56 Works

Solidarity Care: How to Take Care of Each Other in Times of Struggle

Myisha Cherry
Being aware of social injustices can cause existential and mental pain; comes with a burden; and may impede a flourishing life. However, I shall argue that this is not a reason to despair or to choose to be willfully ignorant. Rather, it’s a reason to conclude that being conscious is not enough. Rather, during times of oppression, resisters must also prioritize well-being. One way to do this is by extending what I refer to as...

Hannah Gadsby's Nanette, Trauma as Humor, and Epistemic Responsibility

Kamili Posey
This essay examines whether trauma has a nonexploitative place in marginalized comedy. Through the lens of Hannah Gabsby’s 2018 Netflix performance, Nanette, it analyzes two questions: (1) if marginalized trauma in the context of comedy extends the traditional framework for evaluating comedy and (2) if audiences are responsible for being “good consumers” of traumatic narratives from marginalized performers. Considering three analyses of Gadsby’s Nanette offered, respectively, by Rebecca Krefting, Peter Moskowitz, and Fury, this essay argues that a...

Possession, Dispossession, and Haunting

Sierra Billingslea
Haisla writer Eden Robinson’s acclaimed novel, Monkey Beach, demonstrates the lived-effects and consequences of colonial trauma. This ongoing trauma ripples throughout the community of Kitamaat Village, creating a cycle by which it repeats and magnifies. By contextualizing cycles of trauma within epistemic injustice and temporal sovereignty, this article elucidates both the harms inflicted upon the Haisla people by colonization and the modes of resistance developed by Robinson and her characters. I argue that Robinson uses the...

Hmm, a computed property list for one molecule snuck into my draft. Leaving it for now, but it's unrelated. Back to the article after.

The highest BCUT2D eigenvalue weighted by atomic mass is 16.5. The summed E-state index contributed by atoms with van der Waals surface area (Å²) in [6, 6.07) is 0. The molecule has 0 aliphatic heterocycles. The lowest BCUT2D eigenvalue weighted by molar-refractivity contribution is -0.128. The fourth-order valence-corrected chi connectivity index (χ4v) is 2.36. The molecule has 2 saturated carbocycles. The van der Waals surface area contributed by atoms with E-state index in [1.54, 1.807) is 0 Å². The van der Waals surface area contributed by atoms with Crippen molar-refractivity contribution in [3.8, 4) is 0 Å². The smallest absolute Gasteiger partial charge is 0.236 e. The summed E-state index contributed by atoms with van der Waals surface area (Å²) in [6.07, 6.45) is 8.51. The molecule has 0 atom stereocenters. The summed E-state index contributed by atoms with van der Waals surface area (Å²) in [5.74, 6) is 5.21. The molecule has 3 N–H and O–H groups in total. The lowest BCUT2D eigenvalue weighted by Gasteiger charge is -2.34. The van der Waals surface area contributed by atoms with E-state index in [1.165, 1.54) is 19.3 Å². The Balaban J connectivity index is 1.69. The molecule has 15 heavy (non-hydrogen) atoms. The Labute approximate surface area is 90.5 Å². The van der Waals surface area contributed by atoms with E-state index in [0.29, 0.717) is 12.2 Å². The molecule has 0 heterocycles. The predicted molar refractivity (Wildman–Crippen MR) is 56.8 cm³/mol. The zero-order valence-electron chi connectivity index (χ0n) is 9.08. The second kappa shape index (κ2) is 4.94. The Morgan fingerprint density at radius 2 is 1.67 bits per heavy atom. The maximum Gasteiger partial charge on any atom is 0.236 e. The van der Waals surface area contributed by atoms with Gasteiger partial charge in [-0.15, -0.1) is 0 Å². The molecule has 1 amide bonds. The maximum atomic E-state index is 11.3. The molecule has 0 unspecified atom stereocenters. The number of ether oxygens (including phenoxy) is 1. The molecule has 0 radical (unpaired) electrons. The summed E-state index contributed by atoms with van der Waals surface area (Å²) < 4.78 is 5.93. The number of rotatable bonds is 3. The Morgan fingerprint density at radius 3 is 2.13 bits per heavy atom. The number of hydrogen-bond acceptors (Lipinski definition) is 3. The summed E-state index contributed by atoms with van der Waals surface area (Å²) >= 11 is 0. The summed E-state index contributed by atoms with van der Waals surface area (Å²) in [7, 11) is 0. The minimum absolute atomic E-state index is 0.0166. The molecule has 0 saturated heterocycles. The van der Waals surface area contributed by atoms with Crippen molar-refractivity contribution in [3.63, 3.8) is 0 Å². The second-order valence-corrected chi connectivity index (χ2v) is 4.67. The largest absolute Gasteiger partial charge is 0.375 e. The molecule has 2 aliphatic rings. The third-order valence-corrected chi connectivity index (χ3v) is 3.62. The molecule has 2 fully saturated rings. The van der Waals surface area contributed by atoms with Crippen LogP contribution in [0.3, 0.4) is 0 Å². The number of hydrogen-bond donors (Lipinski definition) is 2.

Shame and Trauma Go to Class

Abby Wilkerson
To be a member of an oppressed social group is to face differential risk of trauma. Using Sandra Lee Bartky’s recognition of certain emotional states as “primordial disclosure,” I explore socially occasioned trauma, shame, and depression as gendered and racialized phenomena in higher education—a crucial site for exploring the processes that situate some bodyminds as normative, deserving, and competent, while others are situated as less able or deserving, or as intruders. Given systemic inequality, mental...

The Need for Philosophy in Times of Trauma

Melissa Burchard
For many years, trauma has been seen as a frequent “elephant-in-the-room,” one of those features of life that we do not wish to strengthen by acknowledging its presence. Many people try to shun that elephant, averting their eyes and covering their ears, because the pain of it is not what anyone wants, and the effort of responding to it seems more than what many are willing to bear. Unfortunately, ignoring trauma does not make it...

Trauma and the Loss of Self

Kei Hotoda
In this paper, I introduce two ideas that lie at the intersection of trauma and philosophy: (1) a particular self-conception that is best visible in cases of severe abusive trauma that I call “taking oneself as someone at all” and (2) the kind of response required to help restore this loss, which I call “therapeutic recognition.” My hope is that describing these two ideas using various philosophical concepts and research found in authors as varied...

The \"Endangered Voices\" of the Taiwanese Victims of Japanese Sexual Slavery

Magdalena Zolkos
While the question of justice for the victims of sexual slavery institutionalized by the Japanese Imperial Army during the war has generated great communal and scholarly interest, in Taiwan it remains a pressing and unresolved concern what implications this traumatic history has had for the consolidation of the postcolonial and post-authoritarian publics. This is not only because the sexual enslavement of Taiwanese women unfolded before the backdrop of Japan’s colonization of Taiwan, in particular of...

Toward Engaging a Broader Public: Children and Public Philosophy

Michael D. Burroughs & Desiree Valentine

Foundations for Communities of Philosophical Conversation

Andrea Christelle, Sergia Hay, James Lincoln & Eric Thomas Weber
In this paper, four leaders of the Society of Philosophers in America (SOPHIA) argue that there are public, shared needs and benefits for people to develop communities of philosophical conversation. We believe that there are seeds for philosophical community that need space to grow. We offer a plan and resources for starting, building, and maintaining such communities.

Ending Life: Incarceration, Health, and Institutional Epistemic Injustice